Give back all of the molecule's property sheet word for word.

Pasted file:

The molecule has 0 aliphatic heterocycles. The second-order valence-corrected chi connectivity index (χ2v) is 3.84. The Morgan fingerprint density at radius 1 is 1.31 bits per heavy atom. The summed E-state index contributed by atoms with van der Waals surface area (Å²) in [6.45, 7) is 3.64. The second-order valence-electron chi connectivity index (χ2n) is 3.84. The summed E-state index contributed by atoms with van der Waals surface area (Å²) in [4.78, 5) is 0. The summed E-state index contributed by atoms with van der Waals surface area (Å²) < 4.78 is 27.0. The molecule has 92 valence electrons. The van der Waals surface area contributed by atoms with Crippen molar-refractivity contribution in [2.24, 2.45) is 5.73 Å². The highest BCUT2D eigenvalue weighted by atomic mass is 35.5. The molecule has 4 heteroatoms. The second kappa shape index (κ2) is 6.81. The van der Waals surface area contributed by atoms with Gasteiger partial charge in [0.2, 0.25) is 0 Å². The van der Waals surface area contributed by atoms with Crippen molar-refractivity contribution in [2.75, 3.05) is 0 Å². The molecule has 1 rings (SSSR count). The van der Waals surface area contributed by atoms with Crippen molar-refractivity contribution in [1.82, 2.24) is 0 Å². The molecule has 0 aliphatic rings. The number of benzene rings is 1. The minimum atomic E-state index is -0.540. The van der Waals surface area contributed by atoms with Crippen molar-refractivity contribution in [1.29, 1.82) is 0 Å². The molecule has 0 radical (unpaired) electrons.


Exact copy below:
The molecule has 0 aliphatic heterocycles. The second-order valence-corrected chi connectivity index (χ2v) is 3.84. The Morgan fingerprint density at radius 1 is 1.31 bits per heavy atom. The summed E-state index contributed by atoms with van der Waals surface area (Å²) in [6.45, 7) is 3.64. The second-order valence-electron chi connectivity index (χ2n) is 3.84. The summed E-state index contributed by atoms with van der Waals surface area (Å²) in [4.78, 5) is 0. The summed E-state index contributed by atoms with van der Waals surface area (Å²) < 4.78 is 27.0. The molecule has 92 valence electrons. The van der Waals surface area contributed by atoms with Crippen molar-refractivity contribution in [2.24, 2.45) is 5.73 Å². The highest BCUT2D eigenvalue weighted by atomic mass is 35.5. The molecule has 4 heteroatoms. The second kappa shape index (κ2) is 6.81. The van der Waals surface area contributed by atoms with Gasteiger partial charge in [0.2, 0.25) is 0 Å². The van der Waals surface area contributed by atoms with Crippen molar-refractivity contribution in [2.75, 3.05) is 0 Å². The molecule has 1 rings (SSSR count). The van der Waals surface area contributed by atoms with Crippen molar-refractivity contribution in [1.82, 2.24) is 0 Å². The molecule has 0 aliphatic rings. The number of benzene rings is 1. The minimum atomic E-state index is -0.540. The van der Waals surface area contributed by atoms with Crippen molar-refractivity contribution in [1.29, 1.82) is 0 Å². The molecule has 0 radical (unpaired) electrons.